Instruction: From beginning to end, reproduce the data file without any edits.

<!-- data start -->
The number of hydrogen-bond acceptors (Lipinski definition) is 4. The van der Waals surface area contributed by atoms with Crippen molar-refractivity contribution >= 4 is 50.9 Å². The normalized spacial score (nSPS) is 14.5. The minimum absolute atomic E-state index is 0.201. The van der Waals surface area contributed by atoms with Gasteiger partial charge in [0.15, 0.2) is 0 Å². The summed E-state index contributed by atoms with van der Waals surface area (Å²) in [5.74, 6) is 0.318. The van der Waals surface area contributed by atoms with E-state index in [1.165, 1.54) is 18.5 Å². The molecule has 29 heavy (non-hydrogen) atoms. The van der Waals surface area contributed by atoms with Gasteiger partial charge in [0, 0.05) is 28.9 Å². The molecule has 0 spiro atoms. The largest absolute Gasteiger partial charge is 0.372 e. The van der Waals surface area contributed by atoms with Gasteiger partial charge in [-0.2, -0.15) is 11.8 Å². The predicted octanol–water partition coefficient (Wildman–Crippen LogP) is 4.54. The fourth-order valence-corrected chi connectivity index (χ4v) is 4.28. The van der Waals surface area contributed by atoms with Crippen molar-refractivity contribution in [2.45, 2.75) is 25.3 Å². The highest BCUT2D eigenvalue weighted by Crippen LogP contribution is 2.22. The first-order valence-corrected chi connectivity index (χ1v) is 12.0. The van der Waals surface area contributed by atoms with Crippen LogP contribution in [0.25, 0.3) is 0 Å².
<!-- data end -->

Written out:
The number of hydrogen-bond acceptors (Lipinski definition) is 4. The van der Waals surface area contributed by atoms with Crippen molar-refractivity contribution >= 4 is 50.9 Å². The normalized spacial score (nSPS) is 14.5. The minimum absolute atomic E-state index is 0.201. The van der Waals surface area contributed by atoms with Gasteiger partial charge in [0.15, 0.2) is 0 Å². The summed E-state index contributed by atoms with van der Waals surface area (Å²) in [5.74, 6) is 0.318. The van der Waals surface area contributed by atoms with E-state index in [1.165, 1.54) is 18.5 Å². The molecule has 29 heavy (non-hydrogen) atoms. The van der Waals surface area contributed by atoms with Gasteiger partial charge in [0, 0.05) is 28.9 Å². The molecule has 0 spiro atoms. The largest absolute Gasteiger partial charge is 0.372 e. The van der Waals surface area contributed by atoms with Gasteiger partial charge in [-0.2, -0.15) is 11.8 Å². The predicted octanol–water partition coefficient (Wildman–Crippen LogP) is 4.54. The fourth-order valence-corrected chi connectivity index (χ4v) is 4.28. The van der Waals surface area contributed by atoms with Crippen molar-refractivity contribution in [2.45, 2.75) is 25.3 Å². The highest BCUT2D eigenvalue weighted by Crippen LogP contribution is 2.22. The first-order valence-corrected chi connectivity index (χ1v) is 12.0. The van der Waals surface area contributed by atoms with Crippen LogP contribution in [0.25, 0.3) is 0 Å².